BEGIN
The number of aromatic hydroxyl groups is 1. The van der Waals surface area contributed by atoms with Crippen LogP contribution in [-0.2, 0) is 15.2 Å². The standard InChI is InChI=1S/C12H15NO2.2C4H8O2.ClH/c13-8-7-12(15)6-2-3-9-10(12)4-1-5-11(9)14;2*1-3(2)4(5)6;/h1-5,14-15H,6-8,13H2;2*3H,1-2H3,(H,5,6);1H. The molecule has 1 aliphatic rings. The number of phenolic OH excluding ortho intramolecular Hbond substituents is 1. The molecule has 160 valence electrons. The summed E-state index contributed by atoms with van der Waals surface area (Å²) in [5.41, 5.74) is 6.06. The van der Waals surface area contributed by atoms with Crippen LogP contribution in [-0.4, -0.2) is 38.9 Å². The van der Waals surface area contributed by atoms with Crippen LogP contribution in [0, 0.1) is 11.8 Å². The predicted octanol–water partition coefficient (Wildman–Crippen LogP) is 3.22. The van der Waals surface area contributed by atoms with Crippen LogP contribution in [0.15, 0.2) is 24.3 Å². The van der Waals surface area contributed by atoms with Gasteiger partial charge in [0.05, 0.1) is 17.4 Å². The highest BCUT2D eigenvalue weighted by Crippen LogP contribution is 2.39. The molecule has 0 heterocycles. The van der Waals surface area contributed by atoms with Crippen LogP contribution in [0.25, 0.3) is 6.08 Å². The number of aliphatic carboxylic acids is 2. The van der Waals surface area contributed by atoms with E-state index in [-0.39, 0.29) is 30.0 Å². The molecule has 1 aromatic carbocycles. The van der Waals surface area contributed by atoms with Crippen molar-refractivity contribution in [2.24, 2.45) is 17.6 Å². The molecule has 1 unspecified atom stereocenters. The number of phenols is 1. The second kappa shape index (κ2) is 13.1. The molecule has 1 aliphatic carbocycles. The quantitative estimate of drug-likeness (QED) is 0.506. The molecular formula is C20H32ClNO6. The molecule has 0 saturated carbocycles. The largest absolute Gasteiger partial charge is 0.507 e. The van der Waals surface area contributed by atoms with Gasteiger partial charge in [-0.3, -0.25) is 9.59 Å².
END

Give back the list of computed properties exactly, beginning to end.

The number of aromatic hydroxyl groups is 1. The van der Waals surface area contributed by atoms with Crippen LogP contribution in [-0.2, 0) is 15.2 Å². The standard InChI is InChI=1S/C12H15NO2.2C4H8O2.ClH/c13-8-7-12(15)6-2-3-9-10(12)4-1-5-11(9)14;2*1-3(2)4(5)6;/h1-5,14-15H,6-8,13H2;2*3H,1-2H3,(H,5,6);1H. The molecule has 1 aliphatic rings. The number of phenolic OH excluding ortho intramolecular Hbond substituents is 1. The molecule has 160 valence electrons. The summed E-state index contributed by atoms with van der Waals surface area (Å²) in [5.41, 5.74) is 6.06. The van der Waals surface area contributed by atoms with Crippen LogP contribution in [-0.4, -0.2) is 38.9 Å². The van der Waals surface area contributed by atoms with Crippen LogP contribution in [0, 0.1) is 11.8 Å². The predicted octanol–water partition coefficient (Wildman–Crippen LogP) is 3.22. The van der Waals surface area contributed by atoms with Crippen LogP contribution in [0.15, 0.2) is 24.3 Å². The van der Waals surface area contributed by atoms with Gasteiger partial charge in [0.05, 0.1) is 17.4 Å². The highest BCUT2D eigenvalue weighted by Crippen LogP contribution is 2.39. The molecule has 0 heterocycles. The van der Waals surface area contributed by atoms with Crippen LogP contribution in [0.25, 0.3) is 6.08 Å². The number of aliphatic carboxylic acids is 2. The van der Waals surface area contributed by atoms with E-state index in [-0.39, 0.29) is 30.0 Å². The molecule has 1 aromatic carbocycles. The van der Waals surface area contributed by atoms with Crippen molar-refractivity contribution in [2.24, 2.45) is 17.6 Å². The molecule has 1 unspecified atom stereocenters. The number of phenols is 1. The second kappa shape index (κ2) is 13.1. The molecule has 1 aliphatic carbocycles. The quantitative estimate of drug-likeness (QED) is 0.506. The molecular formula is C20H32ClNO6. The molecule has 0 saturated carbocycles. The largest absolute Gasteiger partial charge is 0.507 e. The van der Waals surface area contributed by atoms with Gasteiger partial charge in [-0.3, -0.25) is 9.59 Å².